For this round of the Eating the Chocolate Alphabet project, my goal is to feature origins from A through Z. In this case, the word “origin” means the place where the cacao was grown, whether that is a specific farm, a city/town/region, or even a country (as a last resort to cover a particular letter). When I selected this 70% Brasstown dark chocolate bar, I assumed that Guasare was an area in Venezuela; I’ve since learned that though there is a Guasare River (Rio Guasare) in the state of Zulia in northern Venezuela (near the border with Colombia), Guasare is really a cacao cultivar (short for “cultivated variety”)! So, rather than find a last minute substitute “G” bar, I’m bending the definition of origin, just this one time.
It used to be thought that there were only 3 varieties of cacao: Criollo, Forastero and Trinitario (a hybrid of Criollo and Forastero). Later, Nacional was added to the list. After many years of research and plant DNA mapping, these classifications were expanded in 2008 to encompass 10 major clusters/groups and 22 different species. As you might expect with anything scientific, this is a “work in progress” and will continue to evolve/change as new discoveries are made.
Now for the chocolate itself! As an added (unexpected) bonus, this 3-ingredient bar is vegan in honor of World Vegan Day 2017!
Love the spot gold foil accents on the front of this bar’s packaging, plus that it features the silhouette of Caracas, the capital of Venezuela. Another prominent design feature is the use of a compass. From the clear round sticker keeping the packaging closed….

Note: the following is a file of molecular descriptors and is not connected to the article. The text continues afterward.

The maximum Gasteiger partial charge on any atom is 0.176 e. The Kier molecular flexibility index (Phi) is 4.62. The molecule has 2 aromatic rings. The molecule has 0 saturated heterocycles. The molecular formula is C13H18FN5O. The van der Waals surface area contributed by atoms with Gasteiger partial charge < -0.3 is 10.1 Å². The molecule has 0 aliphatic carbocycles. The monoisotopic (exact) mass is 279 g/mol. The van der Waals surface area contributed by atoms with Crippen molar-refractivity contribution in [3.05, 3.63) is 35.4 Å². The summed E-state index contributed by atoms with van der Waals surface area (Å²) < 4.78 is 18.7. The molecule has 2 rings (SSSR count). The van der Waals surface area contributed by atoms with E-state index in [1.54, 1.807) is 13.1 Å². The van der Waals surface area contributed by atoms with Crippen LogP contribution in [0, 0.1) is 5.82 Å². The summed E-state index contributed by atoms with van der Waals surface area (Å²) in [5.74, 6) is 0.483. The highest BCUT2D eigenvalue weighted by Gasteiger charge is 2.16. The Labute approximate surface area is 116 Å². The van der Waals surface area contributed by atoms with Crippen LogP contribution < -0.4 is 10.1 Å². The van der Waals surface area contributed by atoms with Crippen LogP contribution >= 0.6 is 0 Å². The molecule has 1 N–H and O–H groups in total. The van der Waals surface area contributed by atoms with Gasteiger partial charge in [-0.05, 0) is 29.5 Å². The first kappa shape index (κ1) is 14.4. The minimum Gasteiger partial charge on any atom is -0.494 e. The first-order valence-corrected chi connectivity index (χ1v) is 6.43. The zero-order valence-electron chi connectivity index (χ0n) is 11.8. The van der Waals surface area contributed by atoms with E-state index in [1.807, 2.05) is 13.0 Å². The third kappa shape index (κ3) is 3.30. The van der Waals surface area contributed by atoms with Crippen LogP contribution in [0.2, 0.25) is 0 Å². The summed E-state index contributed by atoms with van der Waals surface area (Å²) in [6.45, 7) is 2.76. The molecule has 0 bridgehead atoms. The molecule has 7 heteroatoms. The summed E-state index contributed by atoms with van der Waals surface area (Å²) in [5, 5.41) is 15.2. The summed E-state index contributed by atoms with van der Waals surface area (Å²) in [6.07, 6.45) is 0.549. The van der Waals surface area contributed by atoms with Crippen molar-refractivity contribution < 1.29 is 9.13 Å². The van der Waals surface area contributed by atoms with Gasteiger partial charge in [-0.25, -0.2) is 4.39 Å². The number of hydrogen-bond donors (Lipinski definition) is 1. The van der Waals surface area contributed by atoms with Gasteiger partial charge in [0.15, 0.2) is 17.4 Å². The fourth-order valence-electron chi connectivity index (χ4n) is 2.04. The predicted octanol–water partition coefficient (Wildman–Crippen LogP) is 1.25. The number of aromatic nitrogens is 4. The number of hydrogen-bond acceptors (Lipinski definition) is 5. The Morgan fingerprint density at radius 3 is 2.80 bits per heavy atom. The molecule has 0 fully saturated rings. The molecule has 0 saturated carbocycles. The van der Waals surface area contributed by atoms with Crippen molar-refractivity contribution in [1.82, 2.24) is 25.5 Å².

…to the image of an antique pocket compass on a map depicting Pennsylvania, Virginia and Maryland…
…to the tiny compasses that make up the intricate mold pattern.
Despite the fact that Guasare cacao pods contain white to pale pink beans (since this variety is closely related to Criollo and Porcelana), this bar is a rich dark brown color, with a pristine matte finish.
Upon removing the bar from the clear plastic wrapper, the aroma reminded me of honey. There was a high-pitched, hollow snap when segmenting the bar into tasting morsels; some pieces looked close textured (with only a few tiny air bubbles) and others seemed to have hidden nooks and crannies.
While it took a little effort to melt that first piece on my tongue, with a little patience, I was rewarded with a tangy fruit flavor that hit at the back of the throat. I couldn’t place the taste, but referring back to the flavor notes, guava seems like an appropriate description. Chewing a piece, I was surprised by citrusy flavors and an almost juicy sensation. Going back to melting, the mouthfeel was smooth and left a lightly acidic aftertaste (as if I had just swallowed some freshly squeezed lemon juice).
Like the packaging says: “Every bite of Brasstown Chocolate will take you on a unique journey via the taste and your imagination. It might take you overseas or across the mountains or through the farms. To the places new and unknown, yet infused with an occasional splash of a familiar smell or color… taste the place one bite at a time.”
To learn more about Guasare, C-Spot has a short article on their website. Now I’m fascinated to try more chocolate bars made with these beans! If you have any recommendations, please leave me a comment below!
For additional information on this Winston-Salem, NC craft chocolate maker, please visit their website: http://www.brasstownchocolate.com/